Marie’s lemon curd is unlike any I’ve made before. She cooks it like a pastry cream, which uses cornstarch and eggs to bind it and then finishes it with heavy cream. It is delightful. I suggest you double her recipe, so you can have some left over after the cake is filled. The combination of the tart lemon curd and rich mascarpone cream are a perfect marriage. Instead of topping with more cream, I went with the brûlée on top. I like the contrast of texture and you know how I feel about my blow torch, so any excuse to use it.  (more…)

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Profiteroles

Choux Paste | Zoe Bakes(11 of 5)

Pâte à choux translates from French to mean “cabbage” in English. It is a far less romantic word, so we stick to the French. The truth is the puffs look just like little cabbages when piped and baked. Pâte à choux is the dough used for cream puffs (profiteroles) and eclairs. It is rich with butter and lots of eggs, but made light when those eggs expand in the oven and create hollow cavities, which are meant to be filled with anything from lobster to ice cream. I pretty much only think in terms of sweets, so I’ve gone with the latter. The ice cream is made with sour cream and lemon, so it is tangy and refreshing. I top it with glossy chocolate ganache and call it classically perfect.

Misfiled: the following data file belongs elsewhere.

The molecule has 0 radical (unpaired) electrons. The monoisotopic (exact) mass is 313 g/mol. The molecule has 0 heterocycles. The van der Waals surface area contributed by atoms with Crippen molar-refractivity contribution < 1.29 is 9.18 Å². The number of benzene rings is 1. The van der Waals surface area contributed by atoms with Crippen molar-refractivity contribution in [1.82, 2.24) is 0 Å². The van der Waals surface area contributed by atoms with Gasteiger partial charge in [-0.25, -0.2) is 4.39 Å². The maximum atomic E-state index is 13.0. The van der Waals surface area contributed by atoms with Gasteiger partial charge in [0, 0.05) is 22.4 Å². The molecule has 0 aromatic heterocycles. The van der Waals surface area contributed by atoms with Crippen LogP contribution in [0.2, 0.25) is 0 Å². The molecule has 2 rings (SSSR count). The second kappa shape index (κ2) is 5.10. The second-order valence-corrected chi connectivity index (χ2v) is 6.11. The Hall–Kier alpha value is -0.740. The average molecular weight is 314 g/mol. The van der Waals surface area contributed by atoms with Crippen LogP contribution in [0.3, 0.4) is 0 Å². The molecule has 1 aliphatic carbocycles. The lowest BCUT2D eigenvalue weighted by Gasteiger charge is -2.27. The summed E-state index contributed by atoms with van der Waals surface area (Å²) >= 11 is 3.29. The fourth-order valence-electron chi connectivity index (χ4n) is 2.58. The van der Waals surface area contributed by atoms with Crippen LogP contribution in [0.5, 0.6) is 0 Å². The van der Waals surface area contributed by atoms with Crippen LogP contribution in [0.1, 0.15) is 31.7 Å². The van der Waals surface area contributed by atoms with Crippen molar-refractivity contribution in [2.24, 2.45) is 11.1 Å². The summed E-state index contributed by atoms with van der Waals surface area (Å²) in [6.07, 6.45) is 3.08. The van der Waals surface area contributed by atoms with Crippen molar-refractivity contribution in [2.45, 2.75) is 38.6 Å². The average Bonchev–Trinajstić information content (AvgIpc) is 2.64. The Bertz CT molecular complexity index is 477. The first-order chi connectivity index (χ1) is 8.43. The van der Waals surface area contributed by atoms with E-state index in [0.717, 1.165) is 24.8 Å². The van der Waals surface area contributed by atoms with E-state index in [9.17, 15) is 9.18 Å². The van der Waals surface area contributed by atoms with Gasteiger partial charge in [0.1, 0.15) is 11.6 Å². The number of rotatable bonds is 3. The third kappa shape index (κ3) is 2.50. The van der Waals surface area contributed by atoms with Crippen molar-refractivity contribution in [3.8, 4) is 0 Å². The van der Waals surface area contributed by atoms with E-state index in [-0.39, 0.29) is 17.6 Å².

The texture of your Pâte à choux will depend on what liquid you use. In culinary school we used whole milk, skim milk and water to compare what the fat and sugars of the milk would do to the dough. I prefer the taste of the whole milk, but the crisp texture of the water, so the skim milk is a good compromise. You can do the same experiment and determine which you prefer.

You can watch me make these profiteroles in the videos on my Instagram page(more…)

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Valentine’s Day Chocolate Cake!

Valentine's Day Chocolate Cake with Raspberry Cream | Photo by Zoë François